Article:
estate planning

What Happens When Someone Dies Without a Will?

A fully developed will is a crucial part of estate planning. When a will hasn’t been finalized before a person passes away, it leaves a lot of loose ends regarding their desires for their estate. What happens when a person dies without a will differs in every state, but the guide below covers the basic results. 

Intestacy

When a person dies without a will in place, intestacy takes place. Intestacy refers to the condition of a deceased person’s estate when its value exceeds the outstanding debts and there is no will in place. This can also happen if the will in place isn’t complete, or some areas of the estate are left out. 

The intestacy rules vary from one state to the next. However, it’s something that should be avoided when at all possible. Intestacy can leave a lot of areas of an estate tied up in legal processes, left in the wrong hands, or taken by the state. 

Intestacy and Your Money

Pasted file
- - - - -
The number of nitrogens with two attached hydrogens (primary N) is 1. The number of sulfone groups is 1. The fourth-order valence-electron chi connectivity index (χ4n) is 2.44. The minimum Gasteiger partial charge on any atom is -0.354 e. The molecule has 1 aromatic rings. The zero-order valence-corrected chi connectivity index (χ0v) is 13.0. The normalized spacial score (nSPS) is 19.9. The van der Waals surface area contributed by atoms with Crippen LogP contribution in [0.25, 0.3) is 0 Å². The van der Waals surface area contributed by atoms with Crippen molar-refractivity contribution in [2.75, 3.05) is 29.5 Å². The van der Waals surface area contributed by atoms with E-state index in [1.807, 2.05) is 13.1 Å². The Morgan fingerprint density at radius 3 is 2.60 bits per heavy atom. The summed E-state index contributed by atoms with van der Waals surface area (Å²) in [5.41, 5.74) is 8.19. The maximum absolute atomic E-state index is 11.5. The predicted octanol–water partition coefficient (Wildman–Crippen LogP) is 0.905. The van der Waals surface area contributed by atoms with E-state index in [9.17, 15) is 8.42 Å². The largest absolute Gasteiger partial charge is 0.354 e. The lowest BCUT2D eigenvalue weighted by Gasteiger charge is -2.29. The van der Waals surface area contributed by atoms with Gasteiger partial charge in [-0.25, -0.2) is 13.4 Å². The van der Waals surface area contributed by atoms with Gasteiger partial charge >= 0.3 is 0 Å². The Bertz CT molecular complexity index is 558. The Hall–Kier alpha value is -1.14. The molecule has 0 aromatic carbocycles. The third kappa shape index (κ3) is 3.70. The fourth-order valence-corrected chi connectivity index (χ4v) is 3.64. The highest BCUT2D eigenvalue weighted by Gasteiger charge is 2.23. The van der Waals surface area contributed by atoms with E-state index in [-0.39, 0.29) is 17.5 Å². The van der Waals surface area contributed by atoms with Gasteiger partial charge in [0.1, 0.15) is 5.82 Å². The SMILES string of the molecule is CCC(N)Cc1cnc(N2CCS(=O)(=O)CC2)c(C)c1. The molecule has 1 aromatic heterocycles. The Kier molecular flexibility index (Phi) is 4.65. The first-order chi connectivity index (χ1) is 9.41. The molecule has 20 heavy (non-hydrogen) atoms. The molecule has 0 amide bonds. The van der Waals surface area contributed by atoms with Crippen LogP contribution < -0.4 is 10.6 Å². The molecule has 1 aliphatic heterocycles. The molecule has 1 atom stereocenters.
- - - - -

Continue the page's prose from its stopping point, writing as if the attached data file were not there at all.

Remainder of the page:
If a person doesn’t have a will, your state’s intestate succession laws will determine where their money goes. This will require probate court, where a personal representative oversees the distribution of the funds. Without a will, the money will typically be paid out in the following priority: spouse first, then children, grandchildren, parents, and siblings. 

Intestacy and Your Children

Suppose you pass away before finalizing a sill and have minor-age children. In that case, the kids will immediately go into state guardianship, assuming they don’t have another full-time legally recognized parent (such as your spouse). State judges will do their best to pick the best home for the kids, but this can be difficult to determine. 

Intestacy and Your Property

Under Federal law, your estate will be taxed 40 percent if its value exceeds $12.92 million. Any estate worth less than that is typically exempt from federal taxes. However, some states will take out taxes, especially if the estate doesn’t have a will. If an estate is worth more than $1.6 million, some states will tax it as much as 16 percent. 

Avoid Unwanted Intestacy – Finalize a Will

To avoid your estate being divided in ways you don’t want it to or going to people you want left out, you must have a finalized will before you die. The team at Gandhi Selim Law is here to walk you through the entire process and ensure your will precisely determines what you want to happen to your estate when you pass away. 

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